Calcium Regulating Hormones in Humans: A Quick Refresher Course for Radiographers (3)

Other hormones involved in bone health

growth hormones

In addition to the three human calcium-regulating hormones and sex hormones, other hormones also play an important role in regulating skeletal growth. One such hormone is growth hormone, which is produced by the pituitary gland in the brain. Growth hormone stimulates the liver to produce and release large amounts of insulin-like growth factor, or IGF-1, into the circulation. In addition to the liver, the hormone IGF-1 is also produced locally in bones and some other tissues, also under the regulation of growth hormone. Furthermore, growth hormone also has a direct effect on bone (unlike IGF-1).

The skeletal growth seen during puberty is accelerated by growth hormone. Inolder people, production of growth hormone and IGF-1 decreases, which is why the ability to replace resorbed bone or rapidly form new bone decreases with age. Although growth hormone and IGF-1 stimulate both bone formation and bone resorption, they act primarily on bone-forming cells, resulting in increased bone mass.

thyroid hormones

In addition to calcium-regulating hormones in humans, hormones produced by the thyroid affect bones because they increase the energy produced by all cells in the body, including bone cells. This increased energy production leads to increased bone formation and resorption. Lack of thyroid hormones in childhood leads to growth disorders. Abnormally high levels of thyroid hormones in the blood can lead to excessive bone loss and a weak skeleton. Additionally, it is believed that TSH, or thyrotropin, a pituitary hormone that regulates the production of thyroid hormones, can also directly affect bones.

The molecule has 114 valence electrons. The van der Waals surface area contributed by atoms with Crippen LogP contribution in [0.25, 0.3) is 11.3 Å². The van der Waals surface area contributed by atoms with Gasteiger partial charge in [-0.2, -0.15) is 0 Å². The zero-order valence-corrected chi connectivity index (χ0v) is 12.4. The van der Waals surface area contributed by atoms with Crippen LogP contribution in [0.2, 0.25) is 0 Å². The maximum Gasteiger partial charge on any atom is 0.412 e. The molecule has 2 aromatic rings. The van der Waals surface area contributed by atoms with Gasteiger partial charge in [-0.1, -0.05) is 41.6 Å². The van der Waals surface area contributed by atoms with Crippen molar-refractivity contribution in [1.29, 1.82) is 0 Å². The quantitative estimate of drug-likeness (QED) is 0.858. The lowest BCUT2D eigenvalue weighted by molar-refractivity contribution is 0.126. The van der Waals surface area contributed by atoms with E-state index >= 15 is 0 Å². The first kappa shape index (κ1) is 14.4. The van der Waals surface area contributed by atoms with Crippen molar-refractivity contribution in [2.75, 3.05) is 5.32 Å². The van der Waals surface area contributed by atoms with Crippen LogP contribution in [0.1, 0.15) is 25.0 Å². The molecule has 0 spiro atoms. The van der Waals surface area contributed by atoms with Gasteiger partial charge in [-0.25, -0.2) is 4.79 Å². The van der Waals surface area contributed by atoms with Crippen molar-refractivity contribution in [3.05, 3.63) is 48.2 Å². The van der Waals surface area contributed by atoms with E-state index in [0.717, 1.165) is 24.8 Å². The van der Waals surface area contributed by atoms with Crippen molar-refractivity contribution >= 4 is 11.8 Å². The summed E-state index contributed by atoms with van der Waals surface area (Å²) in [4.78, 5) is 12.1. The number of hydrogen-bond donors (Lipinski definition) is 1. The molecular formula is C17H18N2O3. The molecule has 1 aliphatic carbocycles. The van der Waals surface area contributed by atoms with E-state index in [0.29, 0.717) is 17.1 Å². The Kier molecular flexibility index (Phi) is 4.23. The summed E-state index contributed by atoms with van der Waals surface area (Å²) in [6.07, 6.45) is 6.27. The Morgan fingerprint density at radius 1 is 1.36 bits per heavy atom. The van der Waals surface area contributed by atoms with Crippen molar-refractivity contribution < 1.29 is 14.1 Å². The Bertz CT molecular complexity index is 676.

Cortisol, a hormone produced by the adrenal glands, is vital for regulating the body's metabolism. It plays a crucial role in the body's ability to handle injury and stress. The effects of cortisol on the skeleton are complex. Although small amounts of cortisol are necessary for normal bone development, when present in large amounts, cortisol blocks bone growth. Along with calcium-regulating hormones in humans, it is one of the hormones that affect bones.

Glucocorticoids (synthetic cortisol) are used to treat conditions such as arthritis and asthma. Prolonged use of these drugs can cause bone loss due to increased bone breakdown and decreased bone formation. Therefore, prolonged treatment with high doses of glucocorticoids can put a person at high risk of fracture.


In addition to the calcium-regulating hormones mentioned above in humans, several other hormones circulating in the bloodstream also affect the skeleton. Insulin plays an important role in bone growth. In people with insulin deficiency, there is an impaired response to other factors that stimulate bone growth. Leptin, a recently discovered hormone produced by fat cells to regulate energy balance, is thought to affect the skeleton.